This is a cake that revels in its simplicity (you just mix the sponge ingredients together and bake!) and it tastes wonderful. A very easy crowd-pleaser, it is perfect for so many occasions.
I adore the combination of lemon and poppy seeds, and every bite of any poppy seed cake instantly transports me back several decades to cakes eaten with my gran.
This is my adaptation of one of literally hundreds of recipes I had scribbled down on bits of paper over the decades, tucked away at the back of so many old cookery books! I am sure it can’t be just me who does that…..
I use the zest of quite a few lemons in the cake itself as I think it needs it – and in a lemon cake you really should be able to taste lemon – but you can get away with using 1 lemon if you want a less lemony tang.
I like to make a small, deep cake here so I use a deep 6″ tin, which takes about an hour of baking. I have also made this using a 7″ tin, giving a shallower cake, which bakes for about 45-50 minutes.
A great gluten-free version
I have made this cake on numerous occasions replacing the flour with a good gluten-free self-raising flour: Dove’s is my gluten-free flour of choice.
You get a very light, melt-in-the-mouth cake that does not need any additives or gums etc.. to help everything work together.
Recipe: lemon and poppy seed cake – makes one cake
- 120g very soft unsalted butter
- 120g caster sugar
- 140g self-raising flour (see above for a gluten-free cake)
- 1 teaspoon of baking powder
- 30g poppy seeds
- finely grated zest of 3 large lemons
- 100g soured cream or crème fraîche
- 2 large eggs at room temperature, beaten
- juice of 1-2 large lemons
- about 150g icing sugar
- a sprinkling of poppy seeds
(1) Pre-heat the oven to 160C (fan). Grease and base-line the base of a 6″ deep circular tin, or use a cake tin liner.
(2) Beat the butter and sugar together for about a minute until very pale and light. Sift the flour and the baking powder into the bowl and add the rest of the cake ingredients. Mix well until just until combined, taking care not to over-beat (over-beating results in denser cakes as the gluten in the flour gets over-worked).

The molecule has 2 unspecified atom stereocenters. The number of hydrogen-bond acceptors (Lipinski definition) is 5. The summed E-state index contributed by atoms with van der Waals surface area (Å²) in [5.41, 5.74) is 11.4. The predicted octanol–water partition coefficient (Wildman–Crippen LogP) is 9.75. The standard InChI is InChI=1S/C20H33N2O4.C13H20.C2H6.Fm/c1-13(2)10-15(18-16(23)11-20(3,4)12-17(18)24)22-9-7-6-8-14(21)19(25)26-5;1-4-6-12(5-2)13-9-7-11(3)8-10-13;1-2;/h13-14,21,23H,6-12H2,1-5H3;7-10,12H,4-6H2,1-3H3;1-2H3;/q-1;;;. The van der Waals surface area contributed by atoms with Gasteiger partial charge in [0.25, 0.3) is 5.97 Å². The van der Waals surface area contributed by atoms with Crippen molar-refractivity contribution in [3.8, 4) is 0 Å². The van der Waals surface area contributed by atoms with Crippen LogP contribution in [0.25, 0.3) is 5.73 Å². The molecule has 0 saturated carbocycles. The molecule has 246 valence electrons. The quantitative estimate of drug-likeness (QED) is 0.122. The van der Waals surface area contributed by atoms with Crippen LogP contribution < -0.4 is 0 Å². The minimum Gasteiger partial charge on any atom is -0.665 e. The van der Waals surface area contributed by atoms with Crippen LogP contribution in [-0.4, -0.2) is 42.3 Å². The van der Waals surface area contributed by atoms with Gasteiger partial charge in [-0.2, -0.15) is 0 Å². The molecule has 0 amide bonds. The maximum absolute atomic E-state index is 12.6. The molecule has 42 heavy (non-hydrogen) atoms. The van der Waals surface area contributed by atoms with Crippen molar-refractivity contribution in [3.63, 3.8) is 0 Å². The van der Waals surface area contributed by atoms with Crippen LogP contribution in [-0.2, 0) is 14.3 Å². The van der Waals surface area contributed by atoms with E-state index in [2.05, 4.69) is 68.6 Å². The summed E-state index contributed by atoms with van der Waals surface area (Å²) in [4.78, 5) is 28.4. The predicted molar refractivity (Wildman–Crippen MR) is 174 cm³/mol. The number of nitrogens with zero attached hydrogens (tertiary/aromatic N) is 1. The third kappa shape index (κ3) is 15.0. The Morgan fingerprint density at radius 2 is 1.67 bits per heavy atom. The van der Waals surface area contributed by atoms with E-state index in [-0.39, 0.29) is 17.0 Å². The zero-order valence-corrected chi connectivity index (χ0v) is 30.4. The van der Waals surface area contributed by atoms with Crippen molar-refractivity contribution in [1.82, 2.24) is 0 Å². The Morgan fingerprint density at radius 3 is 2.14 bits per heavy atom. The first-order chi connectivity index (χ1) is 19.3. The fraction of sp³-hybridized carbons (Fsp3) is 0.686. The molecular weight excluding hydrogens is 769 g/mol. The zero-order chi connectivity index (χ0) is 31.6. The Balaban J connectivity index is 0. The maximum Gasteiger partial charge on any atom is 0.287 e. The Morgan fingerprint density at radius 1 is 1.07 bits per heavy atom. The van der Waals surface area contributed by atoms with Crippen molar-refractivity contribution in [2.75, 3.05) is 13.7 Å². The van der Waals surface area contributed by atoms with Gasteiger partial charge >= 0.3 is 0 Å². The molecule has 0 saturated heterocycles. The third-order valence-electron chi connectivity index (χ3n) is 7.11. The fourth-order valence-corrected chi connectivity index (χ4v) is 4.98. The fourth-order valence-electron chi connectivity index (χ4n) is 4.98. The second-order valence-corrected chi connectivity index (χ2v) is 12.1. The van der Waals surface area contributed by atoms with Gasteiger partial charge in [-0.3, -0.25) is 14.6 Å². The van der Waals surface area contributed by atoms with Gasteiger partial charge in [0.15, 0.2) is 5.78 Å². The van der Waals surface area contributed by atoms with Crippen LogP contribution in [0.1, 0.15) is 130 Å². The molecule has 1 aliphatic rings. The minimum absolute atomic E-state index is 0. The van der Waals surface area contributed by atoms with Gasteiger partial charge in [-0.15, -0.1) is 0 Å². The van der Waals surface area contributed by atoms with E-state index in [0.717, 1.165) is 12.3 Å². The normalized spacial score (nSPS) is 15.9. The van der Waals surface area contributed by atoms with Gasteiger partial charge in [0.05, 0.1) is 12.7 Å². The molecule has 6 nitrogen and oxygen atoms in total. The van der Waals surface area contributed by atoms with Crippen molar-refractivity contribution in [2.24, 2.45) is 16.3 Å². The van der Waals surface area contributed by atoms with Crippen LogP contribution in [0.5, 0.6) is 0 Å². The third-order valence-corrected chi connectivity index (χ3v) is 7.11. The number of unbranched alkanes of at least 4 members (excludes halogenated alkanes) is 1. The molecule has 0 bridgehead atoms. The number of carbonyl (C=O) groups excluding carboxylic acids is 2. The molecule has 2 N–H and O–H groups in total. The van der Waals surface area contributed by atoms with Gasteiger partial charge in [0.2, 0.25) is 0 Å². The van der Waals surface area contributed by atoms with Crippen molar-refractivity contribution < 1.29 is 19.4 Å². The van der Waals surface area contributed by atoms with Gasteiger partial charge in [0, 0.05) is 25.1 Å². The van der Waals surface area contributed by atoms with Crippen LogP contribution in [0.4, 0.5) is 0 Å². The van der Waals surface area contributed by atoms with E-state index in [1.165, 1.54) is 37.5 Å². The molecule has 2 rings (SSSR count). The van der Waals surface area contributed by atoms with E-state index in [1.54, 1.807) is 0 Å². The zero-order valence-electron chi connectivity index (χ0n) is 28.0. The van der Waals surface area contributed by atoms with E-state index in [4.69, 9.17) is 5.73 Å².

(3) Put the mixture into the tin and flatten the top. Bake for about an hour until golden brown, testing it is cooked after about 50 minutes by inserting a skewer into the centre: if it comes out clean, it is ready. If not, bake for a further 10 minutes and test again. Put a sheet of greaseproof or foil over the top of the cake if looks like it is getting too dark.
(4) Leave the cake in the tin for 5 minutes before turning out onto a wire rack to cool fully. Peel off the greaseproof when cool.
(5) To make the icing, sift the icing sugar into a small bowl. Add enough lemon juice to give a fairly thick mixture: it should only just hold its shape when you lift a spoonful of it out.
(6) Pour the icing onto the cool cake, starting in the centre and going out towards the edge. If you want a drip effect, let a little more of the icing pool at the edge in various places: it will gently and slowly drip down the side.
(7) Sprinkle over a few poppy seeds and lemon zest, and leave the icing to set before cutting.